Patent application title: THERMAL CONTROL OF DEPOSITION IN DIP PEN NANOLITHOGRAPHY
Paul E. Sheehan (Springfield, VA, US)
Lloyd J. Whitman (Alexandria, VA, US)
William P. King (Atlanta, GA, US)
IPC8 Class: AB05C1100FI
Class name: Control means responsive to a randomly occurring sensed condition temperature responsive of coating material or applicator
Publication date: 2009-10-15
Patent application number: 20090255465
The present invention describes an apparatus for nanolithography and a
process for thermally controlling the deposition of a solid organic "ink"
from the tip of an atomic force microscope to a substrate. The invention
may be used to turn deposition of the ink to the substrate on or off by
either raising its temperature above or lowing its temperature below the
ink's melting temperature. This process may be useful as it allows ink
deposition to be turned on and off and the deposition rate to change
without the tip breaking contact with the substrate. The same tip can
then be used for imaging purposes without fear of contamination. This
invention can allow ink to be deposited in a vacuum enclosure, and can
also allow for greater spatial resolution as the inks used have lower
surface mobilities once cooled than those used in other nanolithography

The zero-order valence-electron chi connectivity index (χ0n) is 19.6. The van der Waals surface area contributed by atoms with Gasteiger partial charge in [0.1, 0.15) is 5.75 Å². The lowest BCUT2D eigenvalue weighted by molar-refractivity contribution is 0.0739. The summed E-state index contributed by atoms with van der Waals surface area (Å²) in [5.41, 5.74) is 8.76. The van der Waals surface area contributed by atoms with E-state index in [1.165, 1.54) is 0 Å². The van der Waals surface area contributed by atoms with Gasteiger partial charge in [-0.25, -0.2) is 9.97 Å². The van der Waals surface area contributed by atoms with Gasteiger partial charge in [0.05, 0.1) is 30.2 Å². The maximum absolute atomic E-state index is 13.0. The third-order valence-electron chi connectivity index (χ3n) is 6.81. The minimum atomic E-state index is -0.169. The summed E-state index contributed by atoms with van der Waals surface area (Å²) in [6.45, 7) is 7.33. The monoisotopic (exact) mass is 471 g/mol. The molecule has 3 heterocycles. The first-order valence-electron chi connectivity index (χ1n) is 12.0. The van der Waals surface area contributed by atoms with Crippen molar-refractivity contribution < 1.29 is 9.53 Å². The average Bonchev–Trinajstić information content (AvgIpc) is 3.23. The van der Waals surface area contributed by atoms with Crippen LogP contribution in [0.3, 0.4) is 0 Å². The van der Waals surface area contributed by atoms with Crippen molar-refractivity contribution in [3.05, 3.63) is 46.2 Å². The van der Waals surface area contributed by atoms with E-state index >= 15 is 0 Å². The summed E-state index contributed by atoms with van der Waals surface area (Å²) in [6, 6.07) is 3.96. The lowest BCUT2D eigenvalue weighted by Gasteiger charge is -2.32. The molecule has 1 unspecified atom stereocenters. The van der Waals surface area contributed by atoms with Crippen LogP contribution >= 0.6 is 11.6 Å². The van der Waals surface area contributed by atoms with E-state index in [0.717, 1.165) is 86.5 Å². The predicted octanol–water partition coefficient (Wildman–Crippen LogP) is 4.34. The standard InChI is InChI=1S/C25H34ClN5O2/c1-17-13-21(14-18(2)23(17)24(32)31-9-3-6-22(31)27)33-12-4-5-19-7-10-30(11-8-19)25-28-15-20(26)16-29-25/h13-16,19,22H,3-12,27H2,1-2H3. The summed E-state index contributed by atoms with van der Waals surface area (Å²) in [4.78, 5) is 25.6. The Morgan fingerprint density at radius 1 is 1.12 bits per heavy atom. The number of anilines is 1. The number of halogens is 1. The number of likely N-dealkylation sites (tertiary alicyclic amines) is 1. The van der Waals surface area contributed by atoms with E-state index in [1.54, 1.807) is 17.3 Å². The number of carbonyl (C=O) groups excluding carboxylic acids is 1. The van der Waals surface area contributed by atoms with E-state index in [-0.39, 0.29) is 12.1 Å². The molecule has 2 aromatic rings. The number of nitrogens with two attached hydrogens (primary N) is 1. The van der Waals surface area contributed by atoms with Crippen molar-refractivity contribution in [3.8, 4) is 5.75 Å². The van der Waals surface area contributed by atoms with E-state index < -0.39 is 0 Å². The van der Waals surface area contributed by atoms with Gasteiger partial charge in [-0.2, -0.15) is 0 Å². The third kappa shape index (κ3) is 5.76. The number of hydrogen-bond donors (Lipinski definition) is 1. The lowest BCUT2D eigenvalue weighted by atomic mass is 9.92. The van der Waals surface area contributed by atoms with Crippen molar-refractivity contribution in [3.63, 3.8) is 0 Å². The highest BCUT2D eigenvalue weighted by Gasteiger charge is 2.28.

1. A thermal control apparatus comprising:a scanning probe microscope tip
capable of being coated with at least one patterning compound; anda
temperature control device, operatively connected to the tip, wherein the
temperature control device alters the temperature of the patterning
compound more than the average temperature of the environment of the tip.
2. The apparatus of claim 1, wherein the temperature control device causes the patterning compound to transition between immobile and mobile
3. The apparatus of claim 1,wherein the tip is in a gas-filled chamber; andwherein the temperature control device alters the temperature of the patterning compound more than the average temperature of the gas in the chamber.
4. The apparatus of claim 1,wherein the tip is exposed to the ambient atmosphere; andwherein the temperature control device alters the temperature of the patterning compound more than the average temperature of the ambient atmosphere.
5. The apparatus of claim 1, wherein the temperature control device alters the temperature of the patterning compound more than the temperature of a substrate onto which the patterning compound may be deposited.
6. The apparatus of claim 1, wherein the temperature control device alters the temperature of a substrate in contact with the patterning compound.
7. The apparatus of claim 1, wherein the patterning compound is octadecylphosphonic acid.
8. The apparatus of claim 1, wherein the patterning compound is 10-undecenyl tricholorosilane.
9. The apparatus of claim 1, wherein the tip is formed on a distal end of a cantilever and the temperature control device is a piezoresistive element integrated into the cantilever.
10. The apparatus of claim 1, wherein the tip is formed on a distal end of a cantilever and the temperature control device is a resistive element integrated into the cantilever.
11. The apparatus of claim 1, wherein the temperature control device is a remote electromagnetic energy source.
12. The apparatus of claim 11, wherein the remote electromagnetic energy source is attuned to an absorption band of the patterning compound.
13. The apparatus of claim 11, wherein the remote electromagnetic energy source is attuned to the absorption band of the tip.